Highlighting best practice as a representative in The Parliamentary Review

The ability to listen and learn from one another has always been vital in parliament, in business and in most aspects of daily life. But at this particular moment in time, as national and global events continue to reiterate, it is uncommonly crucial that we forge new channels of communication and reinforce existing ones. The following article from CIPP is an attempt to do just that. We would welcome your thoughts on this or any other Parliamentary Review article.

Chief executive Ken Pullar
CIPP graduation ceremony
2019 held at the Symphony
Hall, Birmingham
First established in 1980 in the West Midlands, CIPP’s primary
challenge was to change the image of payroll. Given its
importance to the success of a modern business, the team
wanted to ensure it was seen as a crucial function that affects
all those in a working environment rather than just a back-
office function that gets people paid. Chief Executive Ken Pullar
discusses the organisation’s progress in fulfilling this mission and
looks into how CIPP has helped the industry change for the better.
We are celebrating our 40th anniversary this year, and over the course of our
history, we have undergone significant change. We began as the Association of
Payroll and Superannuation Administrators (APSA) in 1980, for those working in
payroll in the public sector, offering training for payroll staff. By 1985, we had
entered the private sector through the British Payroll Managers Association (BPMA).
APSA and BPMA merged in 1998 to form the CIPP as it is known today.
By changing and challenging legislation that affects the function and decision-
making of payroll departments, the CIPP, through our policy and research presence
at government forums, has been a vital part of changing the image of payroll. We
have used our authoritative knowledge in our area of expertise and passed it on to
our over 9,500 individuals, so they too are able to make informed decisions.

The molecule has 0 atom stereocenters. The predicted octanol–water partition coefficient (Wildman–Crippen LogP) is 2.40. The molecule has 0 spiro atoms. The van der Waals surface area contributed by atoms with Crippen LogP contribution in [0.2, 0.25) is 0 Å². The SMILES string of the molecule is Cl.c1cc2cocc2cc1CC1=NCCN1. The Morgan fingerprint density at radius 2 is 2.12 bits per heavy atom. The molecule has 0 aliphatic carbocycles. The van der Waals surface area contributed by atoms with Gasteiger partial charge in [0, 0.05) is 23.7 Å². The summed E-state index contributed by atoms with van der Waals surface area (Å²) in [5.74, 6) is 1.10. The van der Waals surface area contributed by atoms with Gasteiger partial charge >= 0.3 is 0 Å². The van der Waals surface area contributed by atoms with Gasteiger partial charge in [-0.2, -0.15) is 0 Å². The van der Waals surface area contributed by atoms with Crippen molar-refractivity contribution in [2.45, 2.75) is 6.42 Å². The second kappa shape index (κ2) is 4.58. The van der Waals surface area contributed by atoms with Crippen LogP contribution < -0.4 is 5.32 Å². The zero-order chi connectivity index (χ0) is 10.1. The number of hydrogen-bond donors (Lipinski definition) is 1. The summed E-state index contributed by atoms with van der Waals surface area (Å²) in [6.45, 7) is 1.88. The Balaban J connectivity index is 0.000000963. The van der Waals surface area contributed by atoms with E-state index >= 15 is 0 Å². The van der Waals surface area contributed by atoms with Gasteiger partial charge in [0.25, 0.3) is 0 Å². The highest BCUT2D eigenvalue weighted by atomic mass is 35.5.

A range of qualifications
Our goal is to ensure payroll staff are well trained, able to do their jobs to the best
of their ability and are paid accurately and on time. To achieve this, we offer an
extensive education portfolio, from basic courses to university-approved degrees.
»Chief Executive: Ken Pullar
»Established in 1980 as
the Association of Payroll
and Superannuation
»Based in Solihull
»Services: Training, guidance
and support to payroll staff
»No. of employees: 57
»Gained chartered status in
2011 and ability to grant
chartered memberships in 2016
»Supports over 9,500 individuals
through membership and
education services
Highlighting best practice
Our first qualification was launched
in 1991 and we have continued to
develop and adapt our offering, with
our first MSc being launched in 1997
and a new partnership, offering a BA
(Hons), being established in 2020 with
the University of Lincoln.
Our qualifications account for half
of our revenue and help to fund our
other activities. Underpinning our
qualifications, we have 120 full-
time tutors who look after groups
of students on a mentoring and
supporting basis. Alongside the
support we give to individuals, we
have also developed an accreditation
called the payroll assurance scheme.
This involves us assessing teams,
conducting training and making sure
payroll teams are compliant and have
robust practices in place.
Beyond our qualifications and training,
one of our key strengths is our policy
unit. With inroads into key areas
of government, including regular
meetings with HMRC, we are able
to provide a bridge between our
members and government. By giving
feedback to government and helping
to shape policy, we can hear from
both worlds, ensuring we are up to
date with the sector and the legislation
governing it.
Improvement through review
In 2019 we started research to review
our qualifications portfolio. This
primarily focused on our flagship
foundation degree programmes, which
over 800 students study each year.
To gain a wide range of opinions,
we invited feedback from people
with an interest in the programmes,
including employers, students, tutors,